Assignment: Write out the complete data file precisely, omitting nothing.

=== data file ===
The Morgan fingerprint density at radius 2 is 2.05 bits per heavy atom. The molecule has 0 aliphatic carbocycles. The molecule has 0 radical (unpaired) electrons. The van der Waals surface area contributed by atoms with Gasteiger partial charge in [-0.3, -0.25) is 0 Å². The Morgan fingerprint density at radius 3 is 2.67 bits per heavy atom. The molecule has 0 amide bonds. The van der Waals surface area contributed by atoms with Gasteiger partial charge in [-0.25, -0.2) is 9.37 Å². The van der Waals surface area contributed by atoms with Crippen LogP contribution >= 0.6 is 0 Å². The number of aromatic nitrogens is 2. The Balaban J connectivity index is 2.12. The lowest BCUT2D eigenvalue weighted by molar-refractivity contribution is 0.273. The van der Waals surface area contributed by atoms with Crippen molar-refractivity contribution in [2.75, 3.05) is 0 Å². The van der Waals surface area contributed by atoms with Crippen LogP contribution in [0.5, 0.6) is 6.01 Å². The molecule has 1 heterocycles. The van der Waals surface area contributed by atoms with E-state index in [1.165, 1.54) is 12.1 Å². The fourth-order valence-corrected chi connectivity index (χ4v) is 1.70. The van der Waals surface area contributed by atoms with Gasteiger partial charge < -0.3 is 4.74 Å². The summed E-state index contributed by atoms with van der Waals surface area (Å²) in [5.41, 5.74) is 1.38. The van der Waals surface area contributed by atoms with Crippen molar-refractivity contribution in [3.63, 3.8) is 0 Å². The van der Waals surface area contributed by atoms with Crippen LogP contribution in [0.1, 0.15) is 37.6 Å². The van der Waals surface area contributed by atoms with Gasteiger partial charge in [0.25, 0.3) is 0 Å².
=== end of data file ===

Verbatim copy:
The Morgan fingerprint density at radius 2 is 2.05 bits per heavy atom. The molecule has 0 aliphatic carbocycles. The molecule has 0 radical (unpaired) electrons. The van der Waals surface area contributed by atoms with Gasteiger partial charge in [-0.3, -0.25) is 0 Å². The Morgan fingerprint density at radius 3 is 2.67 bits per heavy atom. The molecule has 0 amide bonds. The van der Waals surface area contributed by atoms with Gasteiger partial charge in [-0.25, -0.2) is 9.37 Å². The van der Waals surface area contributed by atoms with Crippen LogP contribution >= 0.6 is 0 Å². The number of aromatic nitrogens is 2. The Balaban J connectivity index is 2.12. The lowest BCUT2D eigenvalue weighted by molar-refractivity contribution is 0.273. The van der Waals surface area contributed by atoms with Crippen molar-refractivity contribution in [2.75, 3.05) is 0 Å². The van der Waals surface area contributed by atoms with Crippen LogP contribution in [0.5, 0.6) is 6.01 Å². The molecule has 1 heterocycles. The van der Waals surface area contributed by atoms with E-state index in [1.165, 1.54) is 12.1 Å². The fourth-order valence-corrected chi connectivity index (χ4v) is 1.70. The van der Waals surface area contributed by atoms with Gasteiger partial charge < -0.3 is 4.74 Å². The summed E-state index contributed by atoms with van der Waals surface area (Å²) in [5.41, 5.74) is 1.38. The van der Waals surface area contributed by atoms with Crippen molar-refractivity contribution in [3.63, 3.8) is 0 Å². The van der Waals surface area contributed by atoms with Crippen LogP contribution in [0.1, 0.15) is 37.6 Å². The van der Waals surface area contributed by atoms with Gasteiger partial charge in [0.25, 0.3) is 0 Å².